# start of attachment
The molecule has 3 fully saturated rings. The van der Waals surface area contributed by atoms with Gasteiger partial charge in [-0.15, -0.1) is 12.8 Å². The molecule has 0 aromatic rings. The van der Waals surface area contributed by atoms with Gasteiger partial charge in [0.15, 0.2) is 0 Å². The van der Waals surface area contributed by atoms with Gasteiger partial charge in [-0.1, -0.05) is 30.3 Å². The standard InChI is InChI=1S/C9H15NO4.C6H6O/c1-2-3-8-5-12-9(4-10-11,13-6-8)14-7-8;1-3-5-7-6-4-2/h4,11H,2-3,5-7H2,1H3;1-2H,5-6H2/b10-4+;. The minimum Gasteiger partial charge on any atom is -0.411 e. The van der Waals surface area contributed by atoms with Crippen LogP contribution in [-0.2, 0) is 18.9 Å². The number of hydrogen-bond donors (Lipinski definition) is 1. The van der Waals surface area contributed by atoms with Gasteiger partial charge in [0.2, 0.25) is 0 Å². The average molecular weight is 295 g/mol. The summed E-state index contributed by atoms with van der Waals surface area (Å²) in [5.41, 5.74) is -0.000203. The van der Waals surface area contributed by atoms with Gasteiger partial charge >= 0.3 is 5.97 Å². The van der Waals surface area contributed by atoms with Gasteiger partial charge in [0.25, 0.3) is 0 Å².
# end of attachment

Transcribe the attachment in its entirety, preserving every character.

The molecule has 3 fully saturated rings. The van der Waals surface area contributed by atoms with Gasteiger partial charge in [-0.15, -0.1) is 12.8 Å². The molecule has 0 aromatic rings. The van der Waals surface area contributed by atoms with Gasteiger partial charge in [0.15, 0.2) is 0 Å². The van der Waals surface area contributed by atoms with Gasteiger partial charge in [-0.1, -0.05) is 30.3 Å². The standard InChI is InChI=1S/C9H15NO4.C6H6O/c1-2-3-8-5-12-9(4-10-11,13-6-8)14-7-8;1-3-5-7-6-4-2/h4,11H,2-3,5-7H2,1H3;1-2H,5-6H2/b10-4+;. The minimum Gasteiger partial charge on any atom is -0.411 e. The van der Waals surface area contributed by atoms with Crippen LogP contribution in [-0.2, 0) is 18.9 Å². The number of hydrogen-bond donors (Lipinski definition) is 1. The van der Waals surface area contributed by atoms with Gasteiger partial charge in [0.2, 0.25) is 0 Å². The average molecular weight is 295 g/mol. The summed E-state index contributed by atoms with van der Waals surface area (Å²) in [5.41, 5.74) is -0.000203. The van der Waals surface area contributed by atoms with Gasteiger partial charge >= 0.3 is 5.97 Å². The van der Waals surface area contributed by atoms with Gasteiger partial charge in [0.25, 0.3) is 0 Å².